Oregon is like many states in America when it comes to child support. There may be a few differences in Oregon child support compared to other parts of the country, however. Each state has their own special ways in which they outline child support and Oregon is no different. Parents in Oregon are responsible for the support of their child/children. The amount an individual pays in Oregon child support depends on the custody arrangement that is outlined by the courts.
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Child Support in Texas
In Texas, a non-custodial parent pays child support to help the custodial parent take care of their child or children. Although some courts will dictate that both parents must support their kid, it is often that the parents without custody pays maintenance. The amount of money a person pays in child support varies. The amount paid is a percentage of the non-custodial parent’s income. Parents can pay more than the money that is outlined by the court order. However, non-custodial parents cannot pay less than is mandated.
Find out more in our Texas Child Support Explainer Video
Child Support in Alaska
In Alaska, both parents of a child have the legal responsibility to support their child. Regardless if the parents are married or not, Alaska child support dictates that the parents are obliged to support the child or children financially.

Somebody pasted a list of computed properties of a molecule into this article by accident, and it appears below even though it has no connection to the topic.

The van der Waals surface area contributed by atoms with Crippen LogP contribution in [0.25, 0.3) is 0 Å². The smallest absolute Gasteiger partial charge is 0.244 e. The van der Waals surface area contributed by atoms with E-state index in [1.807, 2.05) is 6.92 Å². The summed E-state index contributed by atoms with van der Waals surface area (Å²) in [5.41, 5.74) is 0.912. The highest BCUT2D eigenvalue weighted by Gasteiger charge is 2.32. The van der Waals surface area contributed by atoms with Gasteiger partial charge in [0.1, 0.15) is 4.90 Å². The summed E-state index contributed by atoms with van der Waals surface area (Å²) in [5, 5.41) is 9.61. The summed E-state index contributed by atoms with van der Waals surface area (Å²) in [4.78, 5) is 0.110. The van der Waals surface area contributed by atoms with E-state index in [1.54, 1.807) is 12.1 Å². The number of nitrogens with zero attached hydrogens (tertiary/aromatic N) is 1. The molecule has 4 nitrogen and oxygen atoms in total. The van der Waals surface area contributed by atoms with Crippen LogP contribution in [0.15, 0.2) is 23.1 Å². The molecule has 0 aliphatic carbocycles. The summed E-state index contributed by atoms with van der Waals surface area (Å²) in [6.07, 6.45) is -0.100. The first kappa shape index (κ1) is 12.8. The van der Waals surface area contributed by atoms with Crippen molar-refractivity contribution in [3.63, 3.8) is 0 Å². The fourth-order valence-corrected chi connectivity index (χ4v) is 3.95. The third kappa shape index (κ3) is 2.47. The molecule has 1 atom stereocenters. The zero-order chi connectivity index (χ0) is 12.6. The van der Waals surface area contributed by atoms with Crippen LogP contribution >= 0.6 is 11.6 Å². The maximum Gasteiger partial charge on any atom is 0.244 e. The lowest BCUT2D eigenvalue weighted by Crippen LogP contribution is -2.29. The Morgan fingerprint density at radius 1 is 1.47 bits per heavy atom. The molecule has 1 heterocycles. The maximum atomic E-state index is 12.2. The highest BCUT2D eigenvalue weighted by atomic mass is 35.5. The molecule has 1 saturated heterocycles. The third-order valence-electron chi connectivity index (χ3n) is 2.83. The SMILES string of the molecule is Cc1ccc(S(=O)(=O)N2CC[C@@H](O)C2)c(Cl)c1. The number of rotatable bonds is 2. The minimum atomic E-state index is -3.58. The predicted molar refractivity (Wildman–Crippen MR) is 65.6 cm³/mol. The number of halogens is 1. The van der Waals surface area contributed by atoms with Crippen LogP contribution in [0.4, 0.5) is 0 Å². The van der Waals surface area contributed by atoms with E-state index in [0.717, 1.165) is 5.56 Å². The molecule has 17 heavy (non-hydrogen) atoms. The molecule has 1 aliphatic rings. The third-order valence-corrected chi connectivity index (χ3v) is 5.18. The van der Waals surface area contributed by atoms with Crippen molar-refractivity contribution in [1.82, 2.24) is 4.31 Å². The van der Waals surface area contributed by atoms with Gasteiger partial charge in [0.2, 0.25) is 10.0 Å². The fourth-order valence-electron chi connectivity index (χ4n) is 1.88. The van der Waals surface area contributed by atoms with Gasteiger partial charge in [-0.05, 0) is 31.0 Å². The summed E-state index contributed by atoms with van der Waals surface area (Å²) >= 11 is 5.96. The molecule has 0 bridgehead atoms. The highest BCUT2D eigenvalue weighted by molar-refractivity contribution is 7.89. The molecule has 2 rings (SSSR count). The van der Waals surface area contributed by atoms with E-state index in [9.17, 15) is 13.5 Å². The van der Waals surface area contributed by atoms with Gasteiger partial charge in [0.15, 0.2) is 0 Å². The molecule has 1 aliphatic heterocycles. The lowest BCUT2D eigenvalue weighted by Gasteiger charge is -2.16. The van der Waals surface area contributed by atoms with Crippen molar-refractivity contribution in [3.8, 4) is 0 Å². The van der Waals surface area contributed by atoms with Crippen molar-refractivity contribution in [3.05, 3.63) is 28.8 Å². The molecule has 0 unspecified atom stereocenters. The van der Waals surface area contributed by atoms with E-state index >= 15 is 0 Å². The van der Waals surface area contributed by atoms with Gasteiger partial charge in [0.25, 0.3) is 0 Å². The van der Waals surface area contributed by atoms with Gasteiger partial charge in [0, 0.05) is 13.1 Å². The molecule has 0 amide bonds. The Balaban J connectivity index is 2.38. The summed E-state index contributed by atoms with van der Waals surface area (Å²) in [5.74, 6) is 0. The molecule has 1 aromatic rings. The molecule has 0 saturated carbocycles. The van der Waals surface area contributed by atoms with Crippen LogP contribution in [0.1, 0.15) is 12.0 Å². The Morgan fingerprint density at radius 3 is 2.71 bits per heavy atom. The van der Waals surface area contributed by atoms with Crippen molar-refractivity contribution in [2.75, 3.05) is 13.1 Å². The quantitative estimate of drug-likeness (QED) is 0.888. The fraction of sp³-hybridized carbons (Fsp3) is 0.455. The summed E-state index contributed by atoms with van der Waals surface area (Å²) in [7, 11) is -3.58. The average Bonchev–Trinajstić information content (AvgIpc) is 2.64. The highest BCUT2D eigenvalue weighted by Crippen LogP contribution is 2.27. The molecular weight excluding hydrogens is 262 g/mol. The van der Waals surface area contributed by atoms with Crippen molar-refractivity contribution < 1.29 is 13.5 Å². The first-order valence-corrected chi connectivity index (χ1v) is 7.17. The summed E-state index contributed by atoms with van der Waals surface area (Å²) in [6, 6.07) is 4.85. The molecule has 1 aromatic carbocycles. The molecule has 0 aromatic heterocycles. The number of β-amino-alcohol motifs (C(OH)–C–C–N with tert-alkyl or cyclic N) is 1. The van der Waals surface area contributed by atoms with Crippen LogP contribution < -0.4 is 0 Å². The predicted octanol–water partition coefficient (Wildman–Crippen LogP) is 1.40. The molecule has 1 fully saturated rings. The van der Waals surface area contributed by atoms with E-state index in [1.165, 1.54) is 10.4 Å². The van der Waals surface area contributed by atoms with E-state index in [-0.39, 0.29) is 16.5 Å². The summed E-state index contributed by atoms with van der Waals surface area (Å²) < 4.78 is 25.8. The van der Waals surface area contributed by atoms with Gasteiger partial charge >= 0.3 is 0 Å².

The courts in Alaska outline the amount of money parents must pay in child support each month. Alaska child support focuses on the parents’ income and it is the chief factor in determining the amount of money paid.
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The parents’ monthly or annual gross incomes from all sources will be tallied when deciding the monthly monetary figure paid in Alaska child support. Unemployment, benefits, and other items are also factored in when determining child support payment amounts.
Once parents determine their gross monthly or yearly income, they can figure out their net incomes. This occurs by subtracting income taxes, mandatory union dues, mandatory retirement contributions, some voluntary retirement contributions, social security contributions, court-ordered payments such as child support for children of other relationships, and the cost of necessary work-related child-care.
Find out more in our Alaska Child Support Explainer Video
Child Support in CO
Colorado child support is the right of the child involved. The amount a parent pays in Colorado child support is outlined in the state’s child support guidelines. Colorado child support depends on the amount of money a non-custodial parent “would have” spent on the child if the couple was still together.
When parents get divorced or child support is calculated, it is the non-custodial parent that pays the custodial parent a monthly amount. The non-custodial parent is the parent that has fewer contact hours with the child than the custodial parent. The custodial parent is the parent that the child lives with. In some cases, parents split custody, meaning that the child lives 50% of the time with one parent and 50% of the time with the other parent.
Find out more in our Colorado Child Support Explainer Video
Child Support in Florida
Florida uses a program known as the Income Shares Model when determining the amount of money a parent pays in child support. The state of Florida ensures that both parents, regardless if they are married or unmarried, financially support their children. Both parents are obligated by the state to pay for their children and ensure they are looked after.